LONDON (Reuters) - Scientists have spotted an asteroid with more than one moon -- the first discovery of its kind.
Astronomers found a second moonlet orbiting 87 Sylvia, a heavenly body zooming around the sun in the asteroid belt between Mars and Jupiter, according to a Nature magazine report.
Sylvia was previously thought to be one of 60 asteroids with just one moon, said University of California astronomer Franck Marchis, whose team made the discovery in March.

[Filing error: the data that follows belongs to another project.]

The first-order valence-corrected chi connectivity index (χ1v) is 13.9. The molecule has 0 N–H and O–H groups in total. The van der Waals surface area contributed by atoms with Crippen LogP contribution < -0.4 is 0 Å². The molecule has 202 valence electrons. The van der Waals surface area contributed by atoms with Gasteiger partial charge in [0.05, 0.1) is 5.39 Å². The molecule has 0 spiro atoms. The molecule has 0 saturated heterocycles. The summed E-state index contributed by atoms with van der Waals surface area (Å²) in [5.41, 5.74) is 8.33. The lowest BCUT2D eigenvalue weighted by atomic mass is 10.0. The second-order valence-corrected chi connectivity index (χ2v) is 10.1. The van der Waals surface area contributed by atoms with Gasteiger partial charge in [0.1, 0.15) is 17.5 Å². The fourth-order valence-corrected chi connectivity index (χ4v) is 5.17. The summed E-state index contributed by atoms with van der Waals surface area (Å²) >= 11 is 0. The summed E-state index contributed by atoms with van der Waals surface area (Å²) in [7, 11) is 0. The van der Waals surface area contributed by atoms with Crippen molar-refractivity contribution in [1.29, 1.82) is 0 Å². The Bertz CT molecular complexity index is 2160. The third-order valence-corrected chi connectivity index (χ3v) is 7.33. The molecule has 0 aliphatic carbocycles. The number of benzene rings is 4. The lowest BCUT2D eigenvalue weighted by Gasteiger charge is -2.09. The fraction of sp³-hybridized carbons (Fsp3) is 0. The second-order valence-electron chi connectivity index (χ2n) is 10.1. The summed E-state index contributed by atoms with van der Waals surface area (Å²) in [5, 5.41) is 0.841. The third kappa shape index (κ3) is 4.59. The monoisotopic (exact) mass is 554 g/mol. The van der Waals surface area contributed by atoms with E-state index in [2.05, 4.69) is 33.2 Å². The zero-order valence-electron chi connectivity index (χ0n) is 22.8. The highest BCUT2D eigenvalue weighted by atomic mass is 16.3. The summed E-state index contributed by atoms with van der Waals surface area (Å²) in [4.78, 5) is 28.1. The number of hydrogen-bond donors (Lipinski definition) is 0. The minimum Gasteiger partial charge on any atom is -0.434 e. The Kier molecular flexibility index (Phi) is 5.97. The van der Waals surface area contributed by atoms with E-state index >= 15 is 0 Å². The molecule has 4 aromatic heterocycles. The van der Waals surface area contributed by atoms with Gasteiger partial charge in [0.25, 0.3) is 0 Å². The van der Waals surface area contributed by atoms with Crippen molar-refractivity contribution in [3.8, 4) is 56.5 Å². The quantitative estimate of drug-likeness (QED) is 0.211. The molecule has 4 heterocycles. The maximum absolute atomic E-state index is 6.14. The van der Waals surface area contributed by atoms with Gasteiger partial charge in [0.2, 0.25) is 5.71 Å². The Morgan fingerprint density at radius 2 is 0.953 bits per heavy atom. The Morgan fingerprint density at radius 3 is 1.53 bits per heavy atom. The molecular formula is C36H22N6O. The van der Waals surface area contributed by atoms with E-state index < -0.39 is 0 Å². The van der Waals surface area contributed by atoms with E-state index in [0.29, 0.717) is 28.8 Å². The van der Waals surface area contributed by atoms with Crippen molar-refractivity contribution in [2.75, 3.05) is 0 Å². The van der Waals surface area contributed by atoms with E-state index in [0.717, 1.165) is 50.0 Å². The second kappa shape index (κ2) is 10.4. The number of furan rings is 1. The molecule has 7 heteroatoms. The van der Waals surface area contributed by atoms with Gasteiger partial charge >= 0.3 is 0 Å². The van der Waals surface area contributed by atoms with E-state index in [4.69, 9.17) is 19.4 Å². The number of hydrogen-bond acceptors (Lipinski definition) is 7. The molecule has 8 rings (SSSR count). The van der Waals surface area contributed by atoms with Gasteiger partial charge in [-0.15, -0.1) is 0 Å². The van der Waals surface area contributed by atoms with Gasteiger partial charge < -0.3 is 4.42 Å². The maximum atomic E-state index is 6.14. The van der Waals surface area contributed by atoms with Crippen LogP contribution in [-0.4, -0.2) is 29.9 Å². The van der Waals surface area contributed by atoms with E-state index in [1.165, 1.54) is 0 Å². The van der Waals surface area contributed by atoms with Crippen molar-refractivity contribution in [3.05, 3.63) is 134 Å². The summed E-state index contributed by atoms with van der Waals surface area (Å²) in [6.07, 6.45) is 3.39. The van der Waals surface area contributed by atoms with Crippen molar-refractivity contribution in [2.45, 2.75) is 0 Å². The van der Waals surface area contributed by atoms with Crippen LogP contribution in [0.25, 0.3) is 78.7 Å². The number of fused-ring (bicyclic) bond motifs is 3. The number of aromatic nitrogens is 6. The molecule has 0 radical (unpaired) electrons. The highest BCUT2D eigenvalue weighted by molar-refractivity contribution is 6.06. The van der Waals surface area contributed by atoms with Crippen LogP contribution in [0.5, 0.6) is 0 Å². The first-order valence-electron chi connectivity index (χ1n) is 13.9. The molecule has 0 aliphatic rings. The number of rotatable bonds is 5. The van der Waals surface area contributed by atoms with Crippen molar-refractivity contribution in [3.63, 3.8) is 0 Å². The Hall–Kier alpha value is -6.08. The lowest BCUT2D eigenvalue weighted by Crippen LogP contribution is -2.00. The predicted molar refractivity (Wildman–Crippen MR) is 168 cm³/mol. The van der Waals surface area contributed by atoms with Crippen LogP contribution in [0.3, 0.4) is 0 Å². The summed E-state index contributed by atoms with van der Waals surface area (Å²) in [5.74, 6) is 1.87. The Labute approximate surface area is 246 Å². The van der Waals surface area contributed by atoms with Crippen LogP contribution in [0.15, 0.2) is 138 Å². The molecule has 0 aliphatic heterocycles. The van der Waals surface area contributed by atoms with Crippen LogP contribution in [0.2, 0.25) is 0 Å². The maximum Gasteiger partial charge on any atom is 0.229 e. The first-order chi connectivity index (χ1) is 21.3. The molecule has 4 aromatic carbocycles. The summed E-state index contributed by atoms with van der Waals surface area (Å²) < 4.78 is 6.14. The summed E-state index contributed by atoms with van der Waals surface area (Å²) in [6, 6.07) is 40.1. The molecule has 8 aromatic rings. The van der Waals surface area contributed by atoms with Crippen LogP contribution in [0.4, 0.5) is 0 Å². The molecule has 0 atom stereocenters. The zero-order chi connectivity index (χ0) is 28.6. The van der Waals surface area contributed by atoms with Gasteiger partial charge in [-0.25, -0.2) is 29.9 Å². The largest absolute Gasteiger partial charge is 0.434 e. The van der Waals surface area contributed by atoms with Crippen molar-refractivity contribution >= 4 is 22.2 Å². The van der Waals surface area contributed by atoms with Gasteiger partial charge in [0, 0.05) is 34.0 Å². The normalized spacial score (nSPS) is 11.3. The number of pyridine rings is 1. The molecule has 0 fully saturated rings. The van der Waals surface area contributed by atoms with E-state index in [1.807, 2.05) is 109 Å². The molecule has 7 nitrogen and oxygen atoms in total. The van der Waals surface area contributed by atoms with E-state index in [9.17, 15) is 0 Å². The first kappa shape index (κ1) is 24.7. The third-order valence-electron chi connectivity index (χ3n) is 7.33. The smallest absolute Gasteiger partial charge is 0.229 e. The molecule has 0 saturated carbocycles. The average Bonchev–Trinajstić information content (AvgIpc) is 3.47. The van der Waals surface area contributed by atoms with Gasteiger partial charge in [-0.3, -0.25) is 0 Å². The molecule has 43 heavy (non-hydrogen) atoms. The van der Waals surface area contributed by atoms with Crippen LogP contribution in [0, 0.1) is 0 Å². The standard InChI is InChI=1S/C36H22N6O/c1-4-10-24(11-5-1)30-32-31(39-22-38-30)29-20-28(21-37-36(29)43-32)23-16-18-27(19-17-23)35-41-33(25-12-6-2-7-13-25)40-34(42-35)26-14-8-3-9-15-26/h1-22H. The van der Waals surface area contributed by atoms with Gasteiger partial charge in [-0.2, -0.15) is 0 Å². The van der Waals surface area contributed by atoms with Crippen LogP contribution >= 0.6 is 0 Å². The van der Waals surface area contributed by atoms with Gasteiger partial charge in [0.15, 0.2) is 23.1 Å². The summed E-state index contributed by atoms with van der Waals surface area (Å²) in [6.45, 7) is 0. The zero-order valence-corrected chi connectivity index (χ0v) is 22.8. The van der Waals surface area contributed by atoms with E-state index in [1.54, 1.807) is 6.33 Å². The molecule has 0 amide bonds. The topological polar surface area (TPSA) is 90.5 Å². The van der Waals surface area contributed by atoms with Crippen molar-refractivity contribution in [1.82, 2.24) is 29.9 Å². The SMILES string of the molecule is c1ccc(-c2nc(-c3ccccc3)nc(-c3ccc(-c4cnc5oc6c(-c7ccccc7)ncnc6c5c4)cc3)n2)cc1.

"We were very excited -- it was the strawberry on the cake," Marchis said. "People have been looking for them for more than five years."
Asteroids, regular fodder for Hollywood disaster movies, are believed to form out of material which did not combine to make bigger planets or after collisions between larger objects.
The discovery of Sylvia's second moon, using a telescope in Chile, allows for a clearer picture of the asteroid and its origins and will help to explore the stability of such moons.
It may even have more, smaller satellites swarming around her, Marchis said.